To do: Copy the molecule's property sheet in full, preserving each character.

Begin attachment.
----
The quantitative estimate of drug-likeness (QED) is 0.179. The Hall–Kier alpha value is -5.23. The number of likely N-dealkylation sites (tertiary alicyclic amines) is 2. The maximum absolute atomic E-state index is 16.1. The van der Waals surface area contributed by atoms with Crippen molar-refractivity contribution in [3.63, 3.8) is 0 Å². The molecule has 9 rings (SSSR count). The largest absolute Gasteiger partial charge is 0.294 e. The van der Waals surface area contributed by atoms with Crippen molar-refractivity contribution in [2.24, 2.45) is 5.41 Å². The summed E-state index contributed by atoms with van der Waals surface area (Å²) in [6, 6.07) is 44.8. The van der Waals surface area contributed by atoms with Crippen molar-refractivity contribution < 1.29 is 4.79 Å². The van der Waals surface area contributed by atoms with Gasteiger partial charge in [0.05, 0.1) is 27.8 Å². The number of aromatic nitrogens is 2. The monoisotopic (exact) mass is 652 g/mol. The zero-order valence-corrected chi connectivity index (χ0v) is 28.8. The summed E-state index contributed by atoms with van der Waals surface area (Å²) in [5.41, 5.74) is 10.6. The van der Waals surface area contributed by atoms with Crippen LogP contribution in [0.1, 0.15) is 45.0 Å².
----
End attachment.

The quantitative estimate of drug-likeness (QED) is 0.179. The Hall–Kier alpha value is -5.23. The number of likely N-dealkylation sites (tertiary alicyclic amines) is 2. The maximum absolute atomic E-state index is 16.1. The van der Waals surface area contributed by atoms with Crippen molar-refractivity contribution in [3.63, 3.8) is 0 Å². The molecule has 9 rings (SSSR count). The largest absolute Gasteiger partial charge is 0.294 e. The van der Waals surface area contributed by atoms with Crippen molar-refractivity contribution in [2.24, 2.45) is 5.41 Å². The summed E-state index contributed by atoms with van der Waals surface area (Å²) in [6, 6.07) is 44.8. The van der Waals surface area contributed by atoms with Crippen molar-refractivity contribution < 1.29 is 4.79 Å². The van der Waals surface area contributed by atoms with Gasteiger partial charge in [0.05, 0.1) is 27.8 Å². The number of aromatic nitrogens is 2. The monoisotopic (exact) mass is 652 g/mol. The zero-order valence-corrected chi connectivity index (χ0v) is 28.8. The summed E-state index contributed by atoms with van der Waals surface area (Å²) in [5.41, 5.74) is 10.6. The van der Waals surface area contributed by atoms with Crippen LogP contribution in [0.1, 0.15) is 45.0 Å².